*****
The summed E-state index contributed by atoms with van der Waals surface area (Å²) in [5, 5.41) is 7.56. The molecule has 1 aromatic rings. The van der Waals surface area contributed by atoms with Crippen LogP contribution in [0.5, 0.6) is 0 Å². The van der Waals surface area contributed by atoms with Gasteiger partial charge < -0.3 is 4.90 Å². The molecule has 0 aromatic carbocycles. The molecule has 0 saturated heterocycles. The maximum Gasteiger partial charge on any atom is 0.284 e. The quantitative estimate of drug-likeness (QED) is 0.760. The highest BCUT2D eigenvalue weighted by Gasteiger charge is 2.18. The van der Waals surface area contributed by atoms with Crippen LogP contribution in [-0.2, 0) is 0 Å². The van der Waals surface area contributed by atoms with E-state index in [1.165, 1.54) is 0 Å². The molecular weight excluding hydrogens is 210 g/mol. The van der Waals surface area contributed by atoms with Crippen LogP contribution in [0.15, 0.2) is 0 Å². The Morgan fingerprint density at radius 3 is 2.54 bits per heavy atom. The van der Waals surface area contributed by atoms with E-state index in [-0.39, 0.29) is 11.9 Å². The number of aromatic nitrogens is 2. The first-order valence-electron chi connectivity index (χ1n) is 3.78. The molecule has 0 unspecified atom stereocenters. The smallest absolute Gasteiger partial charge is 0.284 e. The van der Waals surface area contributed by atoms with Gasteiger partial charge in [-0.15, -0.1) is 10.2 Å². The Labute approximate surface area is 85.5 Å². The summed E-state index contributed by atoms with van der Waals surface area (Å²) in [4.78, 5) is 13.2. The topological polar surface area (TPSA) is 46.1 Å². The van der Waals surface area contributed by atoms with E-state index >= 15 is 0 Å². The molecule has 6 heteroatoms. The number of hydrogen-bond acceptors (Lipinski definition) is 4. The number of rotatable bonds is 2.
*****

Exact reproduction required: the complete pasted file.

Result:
The summed E-state index contributed by atoms with van der Waals surface area (Å²) in [5, 5.41) is 7.56. The molecule has 1 aromatic rings. The van der Waals surface area contributed by atoms with Crippen LogP contribution in [0.5, 0.6) is 0 Å². The van der Waals surface area contributed by atoms with Gasteiger partial charge < -0.3 is 4.90 Å². The molecule has 0 aromatic carbocycles. The molecule has 0 saturated heterocycles. The maximum Gasteiger partial charge on any atom is 0.284 e. The quantitative estimate of drug-likeness (QED) is 0.760. The highest BCUT2D eigenvalue weighted by Gasteiger charge is 2.18. The van der Waals surface area contributed by atoms with Crippen LogP contribution in [-0.2, 0) is 0 Å². The van der Waals surface area contributed by atoms with E-state index in [1.165, 1.54) is 0 Å². The molecular weight excluding hydrogens is 210 g/mol. The van der Waals surface area contributed by atoms with Crippen LogP contribution in [0.15, 0.2) is 0 Å². The Morgan fingerprint density at radius 3 is 2.54 bits per heavy atom. The van der Waals surface area contributed by atoms with E-state index in [-0.39, 0.29) is 11.9 Å². The number of aromatic nitrogens is 2. The first-order valence-electron chi connectivity index (χ1n) is 3.78. The molecule has 0 unspecified atom stereocenters. The smallest absolute Gasteiger partial charge is 0.284 e. The van der Waals surface area contributed by atoms with Gasteiger partial charge in [-0.15, -0.1) is 10.2 Å². The Labute approximate surface area is 85.5 Å². The summed E-state index contributed by atoms with van der Waals surface area (Å²) in [4.78, 5) is 13.2. The topological polar surface area (TPSA) is 46.1 Å². The van der Waals surface area contributed by atoms with E-state index >= 15 is 0 Å². The molecule has 6 heteroatoms. The number of hydrogen-bond acceptors (Lipinski definition) is 4. The number of rotatable bonds is 2.